I think I’ve seen the Red Bull team twice now. Always pretty incredible, but I do find them the tiniest bit repetitive with the choreography. And I wish the story was more thought out!
The review was originally posted on Arts on the AU.
The excitable crowd really sets the scene for this highly energetic performance, where classical music meets breakdance in a fierce explosion of athleticism and skill. Enthusiastic cheers greet the dancers as soon as the lights begin to dim, with call outs and whoops being heard above the first notes of Bach struck by live pianists on either side of the stage.
Red Bull Flying Bach is a completely unique kind of show- it shows off the explosive break dance style of four-times world champion breakdance crew Flying Steps, to the masterpieces of 18th century composer Johann Sebastian Bach. In the words of Artistic Director Christoph Hagel “the sharpness, freshness and coolness of Bach’s preludes and fugues work faultlessly with the dance style of the Flying Steps”.
The whole performance is a fusion of opposites that somehow seems to blend as if meant for each other all along. The 8-breakdancing boys bust out their signature head spins, power moves, freezes, locking… and dance alongside the graceful pirouetting movements of a single ballerina. And all this is done to the resounding sounds of piano, harpsichord and electronic beats. It’s conflicting, and this all just somehow brings more energy to the performance.
There is a storyline, which revolves around a visual representation of Bach’s Well-Tempered Clavier, but the real focus is on showing off the dancing. There is very little else that distracts you from the sheer athleticism and strength you’re witnessing, with minimal stage design, little use of props and a back screen that is only used to project abstract patters (not unlike those of a screensaver) and the occasional pre-prepared video footage of performers as the live act prepares for the next stage.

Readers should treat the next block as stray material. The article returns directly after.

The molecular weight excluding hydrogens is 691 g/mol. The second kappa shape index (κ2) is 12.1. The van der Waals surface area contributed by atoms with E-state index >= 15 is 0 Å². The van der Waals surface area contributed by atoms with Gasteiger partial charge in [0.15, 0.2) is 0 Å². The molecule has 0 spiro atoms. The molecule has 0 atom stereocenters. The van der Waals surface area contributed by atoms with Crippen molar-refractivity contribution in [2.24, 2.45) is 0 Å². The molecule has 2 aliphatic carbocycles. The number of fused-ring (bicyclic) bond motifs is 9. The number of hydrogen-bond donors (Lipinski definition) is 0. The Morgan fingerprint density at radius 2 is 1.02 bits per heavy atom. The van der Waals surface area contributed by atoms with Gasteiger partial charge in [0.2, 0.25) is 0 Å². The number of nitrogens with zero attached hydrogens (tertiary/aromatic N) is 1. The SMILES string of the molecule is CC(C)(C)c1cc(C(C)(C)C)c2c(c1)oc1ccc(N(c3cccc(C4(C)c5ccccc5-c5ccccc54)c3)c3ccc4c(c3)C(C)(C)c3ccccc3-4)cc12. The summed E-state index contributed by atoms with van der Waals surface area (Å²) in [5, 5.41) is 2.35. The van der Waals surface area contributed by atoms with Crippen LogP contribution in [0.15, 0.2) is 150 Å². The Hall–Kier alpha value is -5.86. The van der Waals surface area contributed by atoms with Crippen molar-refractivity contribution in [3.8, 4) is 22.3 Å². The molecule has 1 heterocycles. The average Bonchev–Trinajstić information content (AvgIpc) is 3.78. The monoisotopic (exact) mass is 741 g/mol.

In the same contrary nature there is an almost jarring change of pace between pieces- some feature pure Bach, others a more electronic re-envisioning, some pieces have a comedic cheekiness about them, while others are downright serious. Choreographer and mastermind behind Flying Bach, Vartan Bassil, has really managed to deliver this unique performance in way that can be understood and appreciated by the whole audience. In his own words it “really offers something unique- it introduces classical music to the street scene, but also allows high art fans to experience the best in urban dance”
Throughout the performances you cannot help but wonder at how they manage some of these moves, as the crowd simply gasps in awe at the skilled displays of strength. You can really feel the performers passion for their dance, which gives the performance that much more impact. Even from where I was sitting I could see the bruises of dedication on our Ballerina’s legs.
Undoubtedly my favourite part of the performance is the gathering of the entire troupe on stage for an energetic finale of busting moves, synchronized steps and just plain showing off, bringing an end to this truly unique and impressive fusion of urban art and classical elegance.